5 practical ways to have better conversations

If the art of talking and listening doesn’t come easily, try these easy ways to master conversation skills.

Sydney journalist and author Jane Hutcheon has been striking up conversations for more than three decades.

But the former foreign correspondent and creator of interview program One Plus One knows conversation skills don’t come easily to everyone.

“A third of us love to chat and will talk any time of the day, on any subject,” Jane says.

“But the remaining two-thirds of us aren’t chatty types.

“We find conversation challenging because of shyness, introversion, social anxiety, communication disabilities or learning difficulties, or because we don’t feel fluent or articulate.”

How the pandemic interrupted conversation

Conscious communication expert Karina Chapman says for many of us the pandemic has only made things worse.

Research shows that not only are we lonelier than ever before but that more of us are struggling with connection,” Karina says.

“A lot of our communicating has been over technology, so we’re totally out of practice with reading people’s faces and gauging social cues.

“It’s made conversation difficult even for those who love to converse.”

REBEL: Strategies to boost conversation

In her book Rebel Talk, Jane shares the secrets she’s built up over thousands of interviews to boost conversation skills.

Rebel is an acronym she has coined that serves as a call to action.

“It’s about harnessing your inner rebel and being deliberate in conversation,” she says.

“Don’t be the silent one, be the person who can speak your mind. It comes with practice.”

R is for: Readiness (research and prepare)

“Think about your resources, intention and outcome,” Jane says.

“What information do you need, what is the aim of your conversation and how do you see the outcome?

“When you answer those questions you already have a measure of preparedness.”

E is for: Empathy (connect and engage)

You have to find the door marked “empathy” if you want to connect with people, the professional conversationalist advises.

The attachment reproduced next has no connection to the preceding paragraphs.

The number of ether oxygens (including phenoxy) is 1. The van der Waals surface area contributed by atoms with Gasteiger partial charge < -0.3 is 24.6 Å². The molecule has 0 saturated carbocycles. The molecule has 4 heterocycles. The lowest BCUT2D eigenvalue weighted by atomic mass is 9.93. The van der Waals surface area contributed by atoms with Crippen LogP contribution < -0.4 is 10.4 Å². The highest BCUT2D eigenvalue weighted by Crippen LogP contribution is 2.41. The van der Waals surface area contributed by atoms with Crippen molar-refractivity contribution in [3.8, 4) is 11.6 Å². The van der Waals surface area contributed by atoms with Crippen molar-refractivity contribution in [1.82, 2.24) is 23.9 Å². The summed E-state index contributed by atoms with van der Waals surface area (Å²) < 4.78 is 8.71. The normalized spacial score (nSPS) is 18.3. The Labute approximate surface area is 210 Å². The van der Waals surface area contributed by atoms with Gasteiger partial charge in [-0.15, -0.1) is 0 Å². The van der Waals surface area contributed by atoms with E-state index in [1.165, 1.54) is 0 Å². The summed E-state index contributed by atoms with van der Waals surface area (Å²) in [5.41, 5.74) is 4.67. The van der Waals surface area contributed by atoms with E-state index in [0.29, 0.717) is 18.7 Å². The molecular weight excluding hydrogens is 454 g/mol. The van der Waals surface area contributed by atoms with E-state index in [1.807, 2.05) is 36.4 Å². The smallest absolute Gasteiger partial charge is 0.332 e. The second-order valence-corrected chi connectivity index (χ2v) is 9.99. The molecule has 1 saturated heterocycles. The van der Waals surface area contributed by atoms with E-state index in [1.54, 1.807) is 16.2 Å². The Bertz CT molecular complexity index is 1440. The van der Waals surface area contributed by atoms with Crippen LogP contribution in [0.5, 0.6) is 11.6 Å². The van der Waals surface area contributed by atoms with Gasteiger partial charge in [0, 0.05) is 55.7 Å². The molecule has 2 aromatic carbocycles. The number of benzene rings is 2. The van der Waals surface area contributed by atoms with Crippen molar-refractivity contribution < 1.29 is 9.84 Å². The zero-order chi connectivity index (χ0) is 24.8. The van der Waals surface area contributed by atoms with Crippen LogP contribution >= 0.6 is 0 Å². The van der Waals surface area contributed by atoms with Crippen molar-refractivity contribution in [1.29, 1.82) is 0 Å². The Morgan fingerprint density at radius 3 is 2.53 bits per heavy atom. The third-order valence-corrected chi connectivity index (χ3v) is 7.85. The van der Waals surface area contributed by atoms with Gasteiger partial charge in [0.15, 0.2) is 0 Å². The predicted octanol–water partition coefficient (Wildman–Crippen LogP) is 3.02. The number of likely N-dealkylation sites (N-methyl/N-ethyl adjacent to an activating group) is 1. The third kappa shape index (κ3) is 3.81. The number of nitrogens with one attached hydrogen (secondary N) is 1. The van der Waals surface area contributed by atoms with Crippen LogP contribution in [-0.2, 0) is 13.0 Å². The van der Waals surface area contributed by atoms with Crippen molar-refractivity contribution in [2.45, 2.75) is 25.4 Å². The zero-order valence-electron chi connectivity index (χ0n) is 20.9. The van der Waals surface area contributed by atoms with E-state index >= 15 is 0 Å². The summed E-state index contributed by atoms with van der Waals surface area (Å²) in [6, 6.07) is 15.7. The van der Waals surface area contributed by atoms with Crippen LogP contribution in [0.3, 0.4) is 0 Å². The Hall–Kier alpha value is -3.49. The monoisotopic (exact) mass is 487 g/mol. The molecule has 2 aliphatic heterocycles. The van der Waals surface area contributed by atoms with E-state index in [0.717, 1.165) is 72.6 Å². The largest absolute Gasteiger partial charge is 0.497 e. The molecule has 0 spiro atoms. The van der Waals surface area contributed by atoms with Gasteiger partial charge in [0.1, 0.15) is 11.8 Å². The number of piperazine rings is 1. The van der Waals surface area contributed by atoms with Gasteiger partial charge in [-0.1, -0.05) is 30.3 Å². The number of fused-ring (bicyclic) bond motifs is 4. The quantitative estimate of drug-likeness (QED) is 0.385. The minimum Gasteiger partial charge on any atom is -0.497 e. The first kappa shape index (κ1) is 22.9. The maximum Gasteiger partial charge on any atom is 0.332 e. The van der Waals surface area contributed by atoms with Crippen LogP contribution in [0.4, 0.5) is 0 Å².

“Actor Hugo Weaving once told me about how in the Bodyline miniseries, he played the role of English cricket captain Douglas Jardine, who he discovered wasn’t instantly likeable,” she recounts.

“When he discovered the Englishman enjoyed fishing and was very close to his family, these aspects of his personality helped Weaving connect with Jardine’s character using empathy.”

B is for: Be curious (ask questions)

“If you really do want to know how someone is going, try being more specific,” Jane says.

“Remember your last conversation with them and follow through.

“Recall what’s happened in their lives. Ask simple questions to raise them up, not to wear them down.”

And she says, be a question collector – recycle the questions that you know resonate.

E is for: Engage attention

This step is about what Janes calls humble listening.

“When you start to take listening seriously, you can think of throwing a cocoon around you and your conversation partner,” she says.

So, don’t interrupt. Lock eyes and ask questions afterwards, short ones to make sure that you have understood what you’re being told.

“By asking questions, the other person knows you are serious about listening,” Jane says.

L is for: Lead the way

“Once you have the tools to improve your conversations, you can be deliberate about the path you take,” Jane says.

“It’s about taking control and it feels great.”

And some final advice.

“When you speak with someone who is going through difficult times, they want to know that you’ve listened and that you care,” she says.

“This is not the time to tell your sad story. Good conversation is as much about listening as it is about talking.”

Written by Liz McGrath.